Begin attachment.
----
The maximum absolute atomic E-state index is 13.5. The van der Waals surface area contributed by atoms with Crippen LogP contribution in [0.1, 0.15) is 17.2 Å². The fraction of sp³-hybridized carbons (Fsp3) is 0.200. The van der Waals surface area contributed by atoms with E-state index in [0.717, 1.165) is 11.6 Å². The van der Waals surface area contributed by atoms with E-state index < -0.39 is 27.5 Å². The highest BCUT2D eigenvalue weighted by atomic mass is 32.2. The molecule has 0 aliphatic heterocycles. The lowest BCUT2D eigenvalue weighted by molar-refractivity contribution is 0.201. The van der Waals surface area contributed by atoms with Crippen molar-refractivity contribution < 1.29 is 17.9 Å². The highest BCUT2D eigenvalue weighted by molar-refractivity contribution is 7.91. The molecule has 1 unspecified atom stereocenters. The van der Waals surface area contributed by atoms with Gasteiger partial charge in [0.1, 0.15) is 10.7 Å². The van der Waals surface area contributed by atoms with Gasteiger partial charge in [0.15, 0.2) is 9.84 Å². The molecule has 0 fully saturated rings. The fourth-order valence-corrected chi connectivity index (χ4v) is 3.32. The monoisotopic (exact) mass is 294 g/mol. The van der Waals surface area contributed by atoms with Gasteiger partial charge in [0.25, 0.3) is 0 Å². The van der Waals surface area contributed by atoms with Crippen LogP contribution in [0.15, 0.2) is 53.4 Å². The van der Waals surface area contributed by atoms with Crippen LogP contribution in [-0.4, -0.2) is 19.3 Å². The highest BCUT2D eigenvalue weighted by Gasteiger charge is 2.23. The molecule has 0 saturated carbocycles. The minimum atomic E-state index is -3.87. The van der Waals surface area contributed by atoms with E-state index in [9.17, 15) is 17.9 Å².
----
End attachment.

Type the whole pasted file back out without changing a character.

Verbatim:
The maximum absolute atomic E-state index is 13.5. The van der Waals surface area contributed by atoms with Crippen LogP contribution in [0.1, 0.15) is 17.2 Å². The fraction of sp³-hybridized carbons (Fsp3) is 0.200. The van der Waals surface area contributed by atoms with E-state index in [0.717, 1.165) is 11.6 Å². The van der Waals surface area contributed by atoms with E-state index < -0.39 is 27.5 Å². The highest BCUT2D eigenvalue weighted by atomic mass is 32.2. The molecule has 0 aliphatic heterocycles. The lowest BCUT2D eigenvalue weighted by molar-refractivity contribution is 0.201. The van der Waals surface area contributed by atoms with Crippen molar-refractivity contribution < 1.29 is 17.9 Å². The highest BCUT2D eigenvalue weighted by molar-refractivity contribution is 7.91. The molecule has 1 unspecified atom stereocenters. The van der Waals surface area contributed by atoms with Gasteiger partial charge in [0.1, 0.15) is 10.7 Å². The van der Waals surface area contributed by atoms with Gasteiger partial charge in [0.15, 0.2) is 9.84 Å². The molecule has 0 fully saturated rings. The fourth-order valence-corrected chi connectivity index (χ4v) is 3.32. The monoisotopic (exact) mass is 294 g/mol. The van der Waals surface area contributed by atoms with Gasteiger partial charge in [0.25, 0.3) is 0 Å². The van der Waals surface area contributed by atoms with Crippen LogP contribution in [0.15, 0.2) is 53.4 Å². The van der Waals surface area contributed by atoms with Crippen LogP contribution in [-0.4, -0.2) is 19.3 Å². The highest BCUT2D eigenvalue weighted by Gasteiger charge is 2.23. The molecule has 0 saturated carbocycles. The minimum atomic E-state index is -3.87. The van der Waals surface area contributed by atoms with E-state index in [9.17, 15) is 17.9 Å².